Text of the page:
Biomass under the oceans

Take heart! Organic life on Earth will continue for millions of years even if the organic life on the surface of Earth is wiped out by cataclysms. There is a huge amount of biomass at the bottom of oceans and even beneath the oceans.

It is estimated that 1/3 of the biomass on Earth is buried under the oceans. Organisms known as intraterrestrials live beneath the bottom of the oceans. Some live in the mud beneath the seafloors; others live hundreds of meters down in fractures of rock.

On 17 March 2013, researchers reported that microbial life forms thrive in the Mariana Trench (central west Pacific Ocean). This 36,000-foot-deep (11,000 m) trench is the deepest known point on Earth’s surface.

Other researchers reported that micro-organisms live inside rocks up to 1900 feet (580 meters) below the sea floor under 8500 feet (2590 meters) of ocean off the coast of the northwestern United States. These microbes (bacteria) apparently live off energy from chemical reactions between water and rock instead of nutrients snowing from above.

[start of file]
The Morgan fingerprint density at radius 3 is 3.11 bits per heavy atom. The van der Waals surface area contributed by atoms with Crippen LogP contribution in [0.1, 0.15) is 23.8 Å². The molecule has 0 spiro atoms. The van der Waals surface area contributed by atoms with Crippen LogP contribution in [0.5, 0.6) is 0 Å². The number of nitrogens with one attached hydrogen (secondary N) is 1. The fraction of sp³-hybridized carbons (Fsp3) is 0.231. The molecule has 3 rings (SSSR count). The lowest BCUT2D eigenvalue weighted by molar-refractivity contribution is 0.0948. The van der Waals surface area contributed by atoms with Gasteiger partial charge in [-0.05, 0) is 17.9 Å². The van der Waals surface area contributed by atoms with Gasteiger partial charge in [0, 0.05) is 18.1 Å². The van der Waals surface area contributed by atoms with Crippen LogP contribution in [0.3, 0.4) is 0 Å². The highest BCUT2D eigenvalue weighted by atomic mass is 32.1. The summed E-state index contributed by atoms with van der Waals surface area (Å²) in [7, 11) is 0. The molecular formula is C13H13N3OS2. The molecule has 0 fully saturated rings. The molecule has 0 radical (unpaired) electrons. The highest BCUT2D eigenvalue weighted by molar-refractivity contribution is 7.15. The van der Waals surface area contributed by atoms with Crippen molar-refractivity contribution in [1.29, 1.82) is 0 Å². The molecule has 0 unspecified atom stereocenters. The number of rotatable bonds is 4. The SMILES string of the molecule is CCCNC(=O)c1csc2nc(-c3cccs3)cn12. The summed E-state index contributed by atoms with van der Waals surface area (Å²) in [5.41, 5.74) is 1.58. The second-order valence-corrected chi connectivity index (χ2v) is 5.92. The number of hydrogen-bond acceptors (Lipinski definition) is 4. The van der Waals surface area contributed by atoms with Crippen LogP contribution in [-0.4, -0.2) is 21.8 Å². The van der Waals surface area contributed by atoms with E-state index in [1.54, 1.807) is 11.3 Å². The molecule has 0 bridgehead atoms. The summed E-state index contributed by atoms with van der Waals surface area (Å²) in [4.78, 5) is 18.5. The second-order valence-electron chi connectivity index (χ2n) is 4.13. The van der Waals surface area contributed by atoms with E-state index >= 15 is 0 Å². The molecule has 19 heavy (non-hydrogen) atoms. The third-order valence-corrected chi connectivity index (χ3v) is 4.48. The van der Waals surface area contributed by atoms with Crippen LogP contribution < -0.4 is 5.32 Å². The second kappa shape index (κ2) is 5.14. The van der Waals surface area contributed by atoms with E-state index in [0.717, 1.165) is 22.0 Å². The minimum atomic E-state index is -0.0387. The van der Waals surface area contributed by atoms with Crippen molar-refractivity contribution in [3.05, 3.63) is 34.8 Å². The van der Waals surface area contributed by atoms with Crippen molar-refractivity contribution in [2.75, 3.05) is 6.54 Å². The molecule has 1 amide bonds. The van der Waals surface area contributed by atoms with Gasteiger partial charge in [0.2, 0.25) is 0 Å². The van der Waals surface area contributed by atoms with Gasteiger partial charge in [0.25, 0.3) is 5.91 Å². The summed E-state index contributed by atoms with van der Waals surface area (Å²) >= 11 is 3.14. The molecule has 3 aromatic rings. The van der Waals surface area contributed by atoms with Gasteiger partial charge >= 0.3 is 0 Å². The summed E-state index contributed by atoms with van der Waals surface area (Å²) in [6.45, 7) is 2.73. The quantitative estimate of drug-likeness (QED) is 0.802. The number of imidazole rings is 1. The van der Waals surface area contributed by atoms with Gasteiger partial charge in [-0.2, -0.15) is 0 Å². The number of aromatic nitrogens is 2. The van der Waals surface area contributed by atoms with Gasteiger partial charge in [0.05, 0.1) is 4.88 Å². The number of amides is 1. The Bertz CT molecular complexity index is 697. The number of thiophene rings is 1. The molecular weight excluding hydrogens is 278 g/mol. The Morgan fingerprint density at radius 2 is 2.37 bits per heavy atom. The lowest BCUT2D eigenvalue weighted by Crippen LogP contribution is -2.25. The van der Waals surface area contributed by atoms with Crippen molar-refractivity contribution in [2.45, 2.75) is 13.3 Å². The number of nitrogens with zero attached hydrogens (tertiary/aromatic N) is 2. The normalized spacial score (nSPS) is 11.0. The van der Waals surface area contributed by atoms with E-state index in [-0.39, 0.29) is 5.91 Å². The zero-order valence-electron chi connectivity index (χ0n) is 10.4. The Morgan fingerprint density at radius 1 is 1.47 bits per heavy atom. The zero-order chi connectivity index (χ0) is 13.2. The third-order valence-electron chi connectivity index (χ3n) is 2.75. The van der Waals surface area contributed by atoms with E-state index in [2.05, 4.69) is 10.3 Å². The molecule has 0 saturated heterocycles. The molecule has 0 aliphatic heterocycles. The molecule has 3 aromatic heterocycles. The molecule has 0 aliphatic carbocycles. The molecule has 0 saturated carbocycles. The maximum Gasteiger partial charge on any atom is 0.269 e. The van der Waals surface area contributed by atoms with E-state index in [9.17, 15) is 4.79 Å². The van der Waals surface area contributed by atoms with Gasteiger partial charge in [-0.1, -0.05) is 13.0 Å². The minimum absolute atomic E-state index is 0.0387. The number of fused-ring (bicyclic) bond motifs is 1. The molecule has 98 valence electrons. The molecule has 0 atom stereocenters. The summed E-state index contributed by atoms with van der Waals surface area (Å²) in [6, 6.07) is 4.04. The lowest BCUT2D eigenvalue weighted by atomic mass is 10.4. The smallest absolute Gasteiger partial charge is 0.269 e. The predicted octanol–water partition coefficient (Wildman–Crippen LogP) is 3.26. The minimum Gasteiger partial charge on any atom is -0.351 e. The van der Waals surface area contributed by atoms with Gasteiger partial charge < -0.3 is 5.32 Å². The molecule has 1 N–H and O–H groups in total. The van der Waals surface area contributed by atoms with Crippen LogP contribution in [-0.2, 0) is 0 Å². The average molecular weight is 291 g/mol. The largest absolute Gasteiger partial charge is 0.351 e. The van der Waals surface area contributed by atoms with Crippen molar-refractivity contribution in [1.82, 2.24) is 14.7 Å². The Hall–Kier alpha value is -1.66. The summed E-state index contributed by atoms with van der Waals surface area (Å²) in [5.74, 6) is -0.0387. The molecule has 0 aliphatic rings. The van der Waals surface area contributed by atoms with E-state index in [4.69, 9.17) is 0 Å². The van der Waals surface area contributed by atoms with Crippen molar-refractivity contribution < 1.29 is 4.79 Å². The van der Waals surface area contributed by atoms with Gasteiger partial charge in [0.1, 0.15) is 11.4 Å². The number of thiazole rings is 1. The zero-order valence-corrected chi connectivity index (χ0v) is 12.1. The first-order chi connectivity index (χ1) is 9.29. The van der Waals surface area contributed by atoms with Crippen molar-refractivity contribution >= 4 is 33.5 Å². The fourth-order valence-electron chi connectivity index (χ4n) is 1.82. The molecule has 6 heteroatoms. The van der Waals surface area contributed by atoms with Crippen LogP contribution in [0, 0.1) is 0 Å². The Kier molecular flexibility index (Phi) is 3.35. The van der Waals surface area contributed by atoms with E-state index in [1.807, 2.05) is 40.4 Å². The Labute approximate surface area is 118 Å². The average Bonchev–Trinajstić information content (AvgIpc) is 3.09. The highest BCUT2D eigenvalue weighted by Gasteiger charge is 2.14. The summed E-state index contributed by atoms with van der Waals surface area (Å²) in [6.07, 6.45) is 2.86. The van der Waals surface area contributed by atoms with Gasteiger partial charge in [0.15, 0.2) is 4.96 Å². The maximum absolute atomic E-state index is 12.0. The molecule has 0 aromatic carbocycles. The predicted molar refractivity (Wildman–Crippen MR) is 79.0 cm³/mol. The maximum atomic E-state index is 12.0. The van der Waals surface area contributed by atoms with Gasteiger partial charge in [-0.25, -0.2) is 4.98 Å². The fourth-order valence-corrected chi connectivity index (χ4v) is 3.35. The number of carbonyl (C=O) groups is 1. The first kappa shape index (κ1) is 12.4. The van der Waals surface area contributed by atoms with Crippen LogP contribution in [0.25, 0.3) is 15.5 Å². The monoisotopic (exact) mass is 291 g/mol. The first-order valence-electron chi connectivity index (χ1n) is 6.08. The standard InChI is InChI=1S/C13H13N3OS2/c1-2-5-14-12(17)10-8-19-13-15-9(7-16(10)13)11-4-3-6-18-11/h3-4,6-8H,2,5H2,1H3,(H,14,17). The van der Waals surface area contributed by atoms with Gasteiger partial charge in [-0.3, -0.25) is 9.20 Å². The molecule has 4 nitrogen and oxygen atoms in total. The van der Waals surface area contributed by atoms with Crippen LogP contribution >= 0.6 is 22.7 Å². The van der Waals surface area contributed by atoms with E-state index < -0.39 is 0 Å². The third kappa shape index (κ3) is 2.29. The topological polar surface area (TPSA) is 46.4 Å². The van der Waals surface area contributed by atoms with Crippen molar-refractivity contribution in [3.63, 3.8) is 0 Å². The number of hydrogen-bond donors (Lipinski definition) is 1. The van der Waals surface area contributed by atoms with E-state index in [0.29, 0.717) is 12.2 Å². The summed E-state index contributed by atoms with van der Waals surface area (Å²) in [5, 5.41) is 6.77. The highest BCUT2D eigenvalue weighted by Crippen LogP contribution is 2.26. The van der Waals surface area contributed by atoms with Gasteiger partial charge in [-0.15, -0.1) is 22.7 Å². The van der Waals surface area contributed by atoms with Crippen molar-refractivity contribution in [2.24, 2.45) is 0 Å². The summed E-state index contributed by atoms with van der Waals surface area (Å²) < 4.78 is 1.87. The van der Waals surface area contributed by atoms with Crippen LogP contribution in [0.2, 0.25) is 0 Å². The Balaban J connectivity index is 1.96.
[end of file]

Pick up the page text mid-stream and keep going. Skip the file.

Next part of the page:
Knowing that an entire ecosystem exists beneath the ocean floor gives me a good feeling. Scientists call this ecosystem the dark biosphere which may be, potentially, one of the biggest ecosystems on the planet.

oceanic_divisions.svg

C.R. Smith and A.W.J. Demopoulos, “The Deep Pacific Ocean Floor

Center for Dark Energy Biosphere Investigations

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About Suresh Emre

I have worked as a physicist at the Fermi National Accelerator Laboratory and the Superconducting Super Collider Laboratory. I am a volunteer for the Renaissance Universal movement. My main goal is to inspire the reader to engage in Self-discovery and expansion of consciousness.
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